Arabic Arabic English English French French German German

Why Healthcare IT Must Embrace Full-Stack Observability for an Increasingly Digital Future

Gregg Ostrowski, Regional CTO of AppDynamics, part of Cisco

Long before the pandemic, digital applications were already incredibly important to healthcare organizations, but over the last few years, they have become essential. Applications can assist with scheduling appointments, virtual doctor visits, accessing medical records and conducting tests down to the most complex AI-powered technologies such as medical imaging. As COVID-19 fundamentally transformed the way industries operate, healthcare has been the world’s focus as physicians, nurses, EMTs, and other healthcare practitioners have stepped up to provide routine as well as critical care amid chaos and a period of transformation. When applications fail, it can lead to issues such as long delays in patients receiving the care they need and doctors become backlogged as time passes.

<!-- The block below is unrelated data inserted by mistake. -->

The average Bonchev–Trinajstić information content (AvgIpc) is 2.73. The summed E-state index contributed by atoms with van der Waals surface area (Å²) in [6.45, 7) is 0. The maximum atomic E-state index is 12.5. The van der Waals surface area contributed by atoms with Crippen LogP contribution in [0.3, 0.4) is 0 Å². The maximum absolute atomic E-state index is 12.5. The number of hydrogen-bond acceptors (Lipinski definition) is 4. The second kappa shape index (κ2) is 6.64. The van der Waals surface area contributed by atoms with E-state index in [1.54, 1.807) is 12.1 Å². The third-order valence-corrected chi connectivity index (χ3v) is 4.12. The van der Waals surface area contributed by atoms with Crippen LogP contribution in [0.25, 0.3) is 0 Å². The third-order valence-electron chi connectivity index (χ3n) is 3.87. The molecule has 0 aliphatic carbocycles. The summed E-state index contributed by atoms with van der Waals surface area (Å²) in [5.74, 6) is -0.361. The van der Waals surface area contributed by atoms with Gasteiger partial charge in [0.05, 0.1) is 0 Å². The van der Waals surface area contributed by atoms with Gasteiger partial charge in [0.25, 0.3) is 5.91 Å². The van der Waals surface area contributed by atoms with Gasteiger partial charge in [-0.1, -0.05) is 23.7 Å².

Behind the scenes, healthcare IT has kept applications and digital services running in addition to driving the necessary digital transformation needed to ensure patients have had the continued care they require through their rapid technology advancements. To forge a new path forward, health IT needs to implement strategies focused on full-stack observability with the business context in order to ensure the vital applications that keep healthcare running are safe, always available, seamless and secure. Full-stack observability is the ability to monitor the entire IT stack, from infrastructure all the way to the network, and is enhanced with business context and user experience that ties monitoring back to the goals of the health care provider.

Here are a few reasons why healthcare needs to embrace full-stack observability with business context as the future becomes more digital and some best practices for how to implement it.

More patient apps lead to greater expectations.

Patients’ needs changed over the last 18 months, and we have seen apps and digital services become a critical part of how they now live their lives.

Many use apps to access health services, essential supplies like medicine or food and digital services for mental health or physical fitness. For providers, apps are critical to schedule and maintain communication with patients.